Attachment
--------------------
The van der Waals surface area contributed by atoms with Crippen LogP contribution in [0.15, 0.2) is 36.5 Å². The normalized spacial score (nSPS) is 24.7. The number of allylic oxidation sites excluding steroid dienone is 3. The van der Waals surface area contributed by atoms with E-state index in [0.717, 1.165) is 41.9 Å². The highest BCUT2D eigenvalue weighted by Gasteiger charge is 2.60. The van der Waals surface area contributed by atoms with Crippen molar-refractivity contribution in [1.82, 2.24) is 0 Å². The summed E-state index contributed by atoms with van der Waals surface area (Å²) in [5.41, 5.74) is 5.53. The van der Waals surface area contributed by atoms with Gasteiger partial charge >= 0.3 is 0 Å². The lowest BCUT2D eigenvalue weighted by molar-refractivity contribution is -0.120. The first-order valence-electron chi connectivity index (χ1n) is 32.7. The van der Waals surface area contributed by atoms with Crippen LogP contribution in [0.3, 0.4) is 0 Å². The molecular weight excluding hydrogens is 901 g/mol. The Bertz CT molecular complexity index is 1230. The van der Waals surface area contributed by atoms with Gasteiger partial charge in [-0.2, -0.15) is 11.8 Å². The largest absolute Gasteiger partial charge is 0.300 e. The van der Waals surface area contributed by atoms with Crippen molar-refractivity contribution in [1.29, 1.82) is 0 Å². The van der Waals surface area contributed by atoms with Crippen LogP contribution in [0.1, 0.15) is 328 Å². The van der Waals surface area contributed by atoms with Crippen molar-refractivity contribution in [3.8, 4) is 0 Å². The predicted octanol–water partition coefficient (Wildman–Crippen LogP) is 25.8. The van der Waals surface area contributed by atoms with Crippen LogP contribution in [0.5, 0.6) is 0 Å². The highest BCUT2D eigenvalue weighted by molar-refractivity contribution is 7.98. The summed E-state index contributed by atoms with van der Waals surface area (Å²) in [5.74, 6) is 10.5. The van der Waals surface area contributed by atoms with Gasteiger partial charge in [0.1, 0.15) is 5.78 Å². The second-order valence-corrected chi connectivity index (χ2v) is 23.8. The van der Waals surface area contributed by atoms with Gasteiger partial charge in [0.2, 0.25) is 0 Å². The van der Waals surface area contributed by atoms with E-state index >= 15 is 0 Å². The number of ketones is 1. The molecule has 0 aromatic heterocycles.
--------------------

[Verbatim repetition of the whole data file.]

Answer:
The van der Waals surface area contributed by atoms with Crippen LogP contribution in [0.15, 0.2) is 36.5 Å². The normalized spacial score (nSPS) is 24.7. The number of allylic oxidation sites excluding steroid dienone is 3. The van der Waals surface area contributed by atoms with E-state index in [0.717, 1.165) is 41.9 Å². The highest BCUT2D eigenvalue weighted by Gasteiger charge is 2.60. The van der Waals surface area contributed by atoms with Crippen molar-refractivity contribution in [1.82, 2.24) is 0 Å². The summed E-state index contributed by atoms with van der Waals surface area (Å²) in [5.41, 5.74) is 5.53. The van der Waals surface area contributed by atoms with Gasteiger partial charge >= 0.3 is 0 Å². The lowest BCUT2D eigenvalue weighted by molar-refractivity contribution is -0.120. The first-order valence-electron chi connectivity index (χ1n) is 32.7. The van der Waals surface area contributed by atoms with Crippen LogP contribution in [0.3, 0.4) is 0 Å². The molecular weight excluding hydrogens is 901 g/mol. The Bertz CT molecular complexity index is 1230. The van der Waals surface area contributed by atoms with Gasteiger partial charge in [-0.2, -0.15) is 11.8 Å². The largest absolute Gasteiger partial charge is 0.300 e. The van der Waals surface area contributed by atoms with Crippen molar-refractivity contribution in [1.29, 1.82) is 0 Å². The van der Waals surface area contributed by atoms with Crippen LogP contribution in [0.1, 0.15) is 328 Å². The van der Waals surface area contributed by atoms with Crippen molar-refractivity contribution in [3.8, 4) is 0 Å². The predicted octanol–water partition coefficient (Wildman–Crippen LogP) is 25.8. The van der Waals surface area contributed by atoms with Crippen LogP contribution in [0.5, 0.6) is 0 Å². The highest BCUT2D eigenvalue weighted by molar-refractivity contribution is 7.98. The summed E-state index contributed by atoms with van der Waals surface area (Å²) in [5.74, 6) is 10.5. The van der Waals surface area contributed by atoms with Gasteiger partial charge in [0.1, 0.15) is 5.78 Å². The second-order valence-corrected chi connectivity index (χ2v) is 23.8. The van der Waals surface area contributed by atoms with Gasteiger partial charge in [0.2, 0.25) is 0 Å². The van der Waals surface area contributed by atoms with E-state index >= 15 is 0 Å². The number of ketones is 1. The molecule has 0 aromatic heterocycles.